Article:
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  • Materials Sciences and Applications, 2016, 7, 484-495

    ISSN Online: 2153-1188 ISSN Print: 2153-117X

    DOI: 10.4236/msa.2016.79042 September 1, 2016

    Synthesis and Structural Characterization of Monocrystalline α-V2O5 Nanowires

    María Luisa Tafoya Ronquillo1, Patricia Santiago Jacinto1, Pilar Ovalle1, Luis Rendón Vázquez1, Elizabeth Chavira Martínez2, Ernesto Marinero3, Vicente Garibay4

    1Instituto de Física, UNAM, Circuito de la Investigación s/n, Ciudad Universitaria, México, D.F., México 2Instituto de Investigaciones en Materiales, UNAM, Circuito de la Investigación s/n, Ciudad Universitaria, México, D.F., México 3Purdue University, Purdue Mall, West Lafayette, IN, USA 4Instituto Mexicano del Petróleo IMP, México, D.F., México

    1. Introduction

    One-dimensional (1D) nanostructured materials, including nanotubes, nanowires, na- nobelts, nanoribbons and nanorods, often exhibit specific physical and chemical prop- erties due to their nanometer dimensions, which differ greatly from those of their bulk counterparts [1]. Among one-dimensional structures, the synthesis of vanadium pen-

    Abstract A stable one-dimensional system in an orthorhombic α-V2O5 nanowires monocrys- talline structure was obtained by a solvothermal method from a polymorphic V2O5 structure. The starting material was firstly submitted to acid hydrolysis in H2O2 fol- lowed by a solvothermal treatment. The outcome of this procedure, a metastable phase of the one-dimensional system V10O24∙12H2O/V3O7∙H2O, was subsequently reoxidized by controlled heating in an open air system. The final product was an orange crystalline solid mainly formed by monocrystalline nanowires of α-V2O5 having lengths of tens of micrometers and widths of about 75 nm with a preferential [200] growth direction. It was found that the pH value of the initial solution plays an important role in the formation of the crystalline phase in the final products. Cha- racterization was performed by X-ray diffraction (XRD), scanning electron micro- scopy (SEM) and high-resolution transmission electron microscopy (HRTEM). This study offers an alternate route for the synthesis of vanadium oxides and related compounds.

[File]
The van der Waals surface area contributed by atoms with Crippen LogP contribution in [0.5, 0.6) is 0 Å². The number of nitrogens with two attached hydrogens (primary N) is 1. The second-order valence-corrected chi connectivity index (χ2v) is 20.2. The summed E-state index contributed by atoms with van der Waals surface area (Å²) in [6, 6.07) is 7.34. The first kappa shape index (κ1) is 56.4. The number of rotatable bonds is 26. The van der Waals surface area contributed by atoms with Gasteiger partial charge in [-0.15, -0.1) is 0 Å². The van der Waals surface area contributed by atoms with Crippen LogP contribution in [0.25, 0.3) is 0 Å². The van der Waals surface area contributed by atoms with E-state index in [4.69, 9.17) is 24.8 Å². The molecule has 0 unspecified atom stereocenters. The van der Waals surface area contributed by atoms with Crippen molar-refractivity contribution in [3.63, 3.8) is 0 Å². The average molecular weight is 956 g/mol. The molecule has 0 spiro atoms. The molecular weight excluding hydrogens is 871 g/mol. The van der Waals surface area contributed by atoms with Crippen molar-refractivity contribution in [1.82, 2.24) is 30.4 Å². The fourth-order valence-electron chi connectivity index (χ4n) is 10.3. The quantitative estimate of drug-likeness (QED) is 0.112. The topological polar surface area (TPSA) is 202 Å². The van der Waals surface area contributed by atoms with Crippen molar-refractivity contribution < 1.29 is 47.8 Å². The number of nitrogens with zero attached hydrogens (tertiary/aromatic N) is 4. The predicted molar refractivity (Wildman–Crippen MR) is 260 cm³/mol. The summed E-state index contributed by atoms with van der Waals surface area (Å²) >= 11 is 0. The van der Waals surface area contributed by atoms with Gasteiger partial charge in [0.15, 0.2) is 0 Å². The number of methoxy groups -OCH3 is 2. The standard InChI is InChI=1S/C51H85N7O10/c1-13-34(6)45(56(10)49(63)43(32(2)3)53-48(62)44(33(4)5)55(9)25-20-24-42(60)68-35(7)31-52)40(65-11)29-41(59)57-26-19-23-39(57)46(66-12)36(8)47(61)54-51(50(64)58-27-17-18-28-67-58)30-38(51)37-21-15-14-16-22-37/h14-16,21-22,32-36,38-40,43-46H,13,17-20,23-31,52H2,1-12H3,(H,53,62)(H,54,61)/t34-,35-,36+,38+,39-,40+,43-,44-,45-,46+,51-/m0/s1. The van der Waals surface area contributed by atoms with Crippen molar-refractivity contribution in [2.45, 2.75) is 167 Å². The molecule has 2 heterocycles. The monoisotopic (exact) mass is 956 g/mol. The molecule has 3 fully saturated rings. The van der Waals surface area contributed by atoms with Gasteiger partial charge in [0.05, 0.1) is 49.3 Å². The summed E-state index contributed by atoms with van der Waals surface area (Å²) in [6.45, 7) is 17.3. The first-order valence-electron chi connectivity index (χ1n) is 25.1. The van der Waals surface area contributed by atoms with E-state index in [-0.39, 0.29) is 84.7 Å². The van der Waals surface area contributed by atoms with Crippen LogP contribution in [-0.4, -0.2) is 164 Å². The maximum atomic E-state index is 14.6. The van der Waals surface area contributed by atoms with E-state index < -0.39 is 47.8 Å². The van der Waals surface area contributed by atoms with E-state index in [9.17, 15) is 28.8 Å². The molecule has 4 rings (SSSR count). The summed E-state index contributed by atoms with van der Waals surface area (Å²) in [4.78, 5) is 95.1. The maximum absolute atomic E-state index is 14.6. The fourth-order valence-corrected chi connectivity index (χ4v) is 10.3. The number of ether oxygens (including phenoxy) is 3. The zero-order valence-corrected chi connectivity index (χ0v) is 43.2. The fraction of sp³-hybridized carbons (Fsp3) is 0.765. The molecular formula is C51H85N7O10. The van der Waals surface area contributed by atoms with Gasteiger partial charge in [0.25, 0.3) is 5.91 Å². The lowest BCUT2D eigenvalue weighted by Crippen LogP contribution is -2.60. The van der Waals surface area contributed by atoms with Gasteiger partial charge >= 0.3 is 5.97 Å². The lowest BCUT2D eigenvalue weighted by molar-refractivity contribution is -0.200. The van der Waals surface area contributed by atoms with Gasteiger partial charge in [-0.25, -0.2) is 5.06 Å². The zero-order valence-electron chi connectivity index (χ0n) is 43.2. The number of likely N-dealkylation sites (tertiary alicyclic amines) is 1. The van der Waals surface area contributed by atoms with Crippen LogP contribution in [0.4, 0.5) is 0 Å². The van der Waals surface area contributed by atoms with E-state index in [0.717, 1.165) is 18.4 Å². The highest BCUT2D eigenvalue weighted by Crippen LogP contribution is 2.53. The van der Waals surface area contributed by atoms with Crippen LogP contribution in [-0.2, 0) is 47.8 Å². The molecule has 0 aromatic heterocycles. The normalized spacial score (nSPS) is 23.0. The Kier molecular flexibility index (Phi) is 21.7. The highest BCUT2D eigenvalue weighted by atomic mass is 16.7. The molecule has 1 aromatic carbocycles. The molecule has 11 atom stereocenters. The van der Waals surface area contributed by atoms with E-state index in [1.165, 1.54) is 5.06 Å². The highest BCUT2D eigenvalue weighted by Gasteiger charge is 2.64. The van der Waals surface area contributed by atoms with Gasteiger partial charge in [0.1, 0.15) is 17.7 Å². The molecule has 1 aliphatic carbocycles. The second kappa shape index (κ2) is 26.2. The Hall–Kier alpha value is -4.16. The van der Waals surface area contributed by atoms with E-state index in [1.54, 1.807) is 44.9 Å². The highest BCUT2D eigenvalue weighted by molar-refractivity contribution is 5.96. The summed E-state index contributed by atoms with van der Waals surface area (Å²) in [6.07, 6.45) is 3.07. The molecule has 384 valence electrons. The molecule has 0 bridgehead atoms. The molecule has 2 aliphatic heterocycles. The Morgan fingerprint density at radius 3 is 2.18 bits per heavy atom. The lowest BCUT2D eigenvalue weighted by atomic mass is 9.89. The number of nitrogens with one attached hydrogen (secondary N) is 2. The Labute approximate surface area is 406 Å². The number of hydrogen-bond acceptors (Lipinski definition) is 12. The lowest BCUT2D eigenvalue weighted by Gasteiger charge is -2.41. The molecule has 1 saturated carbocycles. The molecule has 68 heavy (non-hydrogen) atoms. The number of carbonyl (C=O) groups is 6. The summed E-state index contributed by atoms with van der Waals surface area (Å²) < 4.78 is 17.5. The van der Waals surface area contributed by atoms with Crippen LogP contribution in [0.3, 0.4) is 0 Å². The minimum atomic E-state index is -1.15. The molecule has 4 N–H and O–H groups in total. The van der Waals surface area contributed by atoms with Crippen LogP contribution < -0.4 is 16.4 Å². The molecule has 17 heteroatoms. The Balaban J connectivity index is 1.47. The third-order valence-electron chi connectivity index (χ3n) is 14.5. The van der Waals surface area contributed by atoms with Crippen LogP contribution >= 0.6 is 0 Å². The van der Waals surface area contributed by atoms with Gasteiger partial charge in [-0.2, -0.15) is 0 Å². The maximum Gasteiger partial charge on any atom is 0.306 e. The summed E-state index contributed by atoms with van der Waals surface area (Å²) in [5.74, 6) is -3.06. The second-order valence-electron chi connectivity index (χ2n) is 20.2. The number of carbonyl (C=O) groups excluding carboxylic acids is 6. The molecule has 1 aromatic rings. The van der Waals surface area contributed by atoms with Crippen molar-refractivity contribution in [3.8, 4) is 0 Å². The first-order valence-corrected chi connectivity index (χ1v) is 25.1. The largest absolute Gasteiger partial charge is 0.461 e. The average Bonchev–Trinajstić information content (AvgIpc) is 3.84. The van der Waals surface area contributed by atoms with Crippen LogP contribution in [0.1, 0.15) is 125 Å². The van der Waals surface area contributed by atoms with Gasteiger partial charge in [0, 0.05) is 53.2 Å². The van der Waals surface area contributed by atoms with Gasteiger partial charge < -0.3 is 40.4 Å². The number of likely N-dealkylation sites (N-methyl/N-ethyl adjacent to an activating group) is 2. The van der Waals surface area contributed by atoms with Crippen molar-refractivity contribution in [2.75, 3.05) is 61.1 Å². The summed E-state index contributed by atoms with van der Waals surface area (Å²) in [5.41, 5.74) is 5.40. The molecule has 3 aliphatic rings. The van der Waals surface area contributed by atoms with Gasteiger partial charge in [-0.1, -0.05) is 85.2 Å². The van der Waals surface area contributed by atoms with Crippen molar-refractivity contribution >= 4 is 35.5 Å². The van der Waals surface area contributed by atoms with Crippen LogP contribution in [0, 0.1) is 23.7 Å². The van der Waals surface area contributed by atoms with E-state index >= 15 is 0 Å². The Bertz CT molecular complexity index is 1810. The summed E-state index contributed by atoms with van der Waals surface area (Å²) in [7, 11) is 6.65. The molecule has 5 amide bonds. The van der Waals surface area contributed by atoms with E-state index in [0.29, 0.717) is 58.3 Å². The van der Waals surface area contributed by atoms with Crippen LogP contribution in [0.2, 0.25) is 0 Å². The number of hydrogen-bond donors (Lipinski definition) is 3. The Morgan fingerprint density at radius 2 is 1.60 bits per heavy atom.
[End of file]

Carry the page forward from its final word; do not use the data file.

Keywords Nanostructures, Oxides, Crystal Growth, X-Ray Diffraction, Crystal Structure

    How to cite this paper: Tafoya Ronquillo, M.L., Santiago Jacinto, P., Ovalle, P., Rendón Vázquez, L., Chavira Martínez, E., Marinero, E. and Garibay, V. (2016) Synthesis and Structural Characterization of Monocrystal- line α-V2O5 Nanowires. Materials Sciences and Applications, 7, 484-495. Received: July 29, 2016 Accepted: August 28, 2016 Published: September 1, 2016 Copyright © 2016 by authors and Scientific Research Publishing Inc. This work is licensed under the Creative Commons Attribution International License (CC BY 4.0).

    Open Access

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    toxide (V2O5) and their derivative compounds has been researched intensively due to their redox activity and layered structures [2]-[11]. The layered crystal structure of V2O5 allows the insertion of small ions, for example Li+ and has potential applications in lithium batteries [12]-[14], electric field-effect transistors [15] and chemical sensors or actuators [16].